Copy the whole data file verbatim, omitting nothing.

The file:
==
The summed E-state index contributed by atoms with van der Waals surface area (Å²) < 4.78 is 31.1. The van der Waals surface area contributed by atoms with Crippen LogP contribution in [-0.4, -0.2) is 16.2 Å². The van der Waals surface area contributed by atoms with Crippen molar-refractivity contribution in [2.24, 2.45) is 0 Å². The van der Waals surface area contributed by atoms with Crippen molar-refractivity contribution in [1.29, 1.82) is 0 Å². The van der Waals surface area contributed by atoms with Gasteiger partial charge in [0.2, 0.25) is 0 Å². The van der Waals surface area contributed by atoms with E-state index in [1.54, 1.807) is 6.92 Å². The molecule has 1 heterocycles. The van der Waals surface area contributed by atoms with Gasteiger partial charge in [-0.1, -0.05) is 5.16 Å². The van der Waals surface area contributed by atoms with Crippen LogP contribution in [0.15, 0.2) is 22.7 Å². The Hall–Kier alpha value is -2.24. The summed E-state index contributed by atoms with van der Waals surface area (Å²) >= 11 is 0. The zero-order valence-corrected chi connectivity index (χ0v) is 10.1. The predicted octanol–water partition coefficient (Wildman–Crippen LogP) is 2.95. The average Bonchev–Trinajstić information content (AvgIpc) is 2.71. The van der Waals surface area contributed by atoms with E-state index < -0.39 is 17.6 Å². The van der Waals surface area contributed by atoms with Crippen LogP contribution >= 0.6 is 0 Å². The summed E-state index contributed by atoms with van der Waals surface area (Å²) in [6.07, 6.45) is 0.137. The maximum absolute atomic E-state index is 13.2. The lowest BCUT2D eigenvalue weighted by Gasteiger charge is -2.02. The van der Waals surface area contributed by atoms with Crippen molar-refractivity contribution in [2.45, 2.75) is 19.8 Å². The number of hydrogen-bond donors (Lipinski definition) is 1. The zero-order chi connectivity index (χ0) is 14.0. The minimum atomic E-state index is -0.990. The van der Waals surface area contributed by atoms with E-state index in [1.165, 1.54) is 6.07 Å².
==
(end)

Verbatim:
The summed E-state index contributed by atoms with van der Waals surface area (Å²) < 4.78 is 31.1. The van der Waals surface area contributed by atoms with Crippen LogP contribution in [-0.4, -0.2) is 16.2 Å². The van der Waals surface area contributed by atoms with Crippen molar-refractivity contribution in [2.24, 2.45) is 0 Å². The van der Waals surface area contributed by atoms with Crippen molar-refractivity contribution in [1.29, 1.82) is 0 Å². The van der Waals surface area contributed by atoms with Gasteiger partial charge in [0.2, 0.25) is 0 Å². The van der Waals surface area contributed by atoms with E-state index in [1.54, 1.807) is 6.92 Å². The molecule has 1 heterocycles. The van der Waals surface area contributed by atoms with Gasteiger partial charge in [-0.1, -0.05) is 5.16 Å². The van der Waals surface area contributed by atoms with Crippen LogP contribution in [0.15, 0.2) is 22.7 Å². The Hall–Kier alpha value is -2.24. The summed E-state index contributed by atoms with van der Waals surface area (Å²) >= 11 is 0. The zero-order valence-corrected chi connectivity index (χ0v) is 10.1. The predicted octanol–water partition coefficient (Wildman–Crippen LogP) is 2.95. The average Bonchev–Trinajstić information content (AvgIpc) is 2.71. The van der Waals surface area contributed by atoms with E-state index < -0.39 is 17.6 Å². The van der Waals surface area contributed by atoms with Crippen LogP contribution >= 0.6 is 0 Å². The summed E-state index contributed by atoms with van der Waals surface area (Å²) in [6.07, 6.45) is 0.137. The maximum absolute atomic E-state index is 13.2. The lowest BCUT2D eigenvalue weighted by Gasteiger charge is -2.02. The van der Waals surface area contributed by atoms with Crippen molar-refractivity contribution in [2.45, 2.75) is 19.8 Å². The number of hydrogen-bond donors (Lipinski definition) is 1. The zero-order chi connectivity index (χ0) is 14.0. The minimum atomic E-state index is -0.990. The van der Waals surface area contributed by atoms with E-state index in [1.165, 1.54) is 6.07 Å².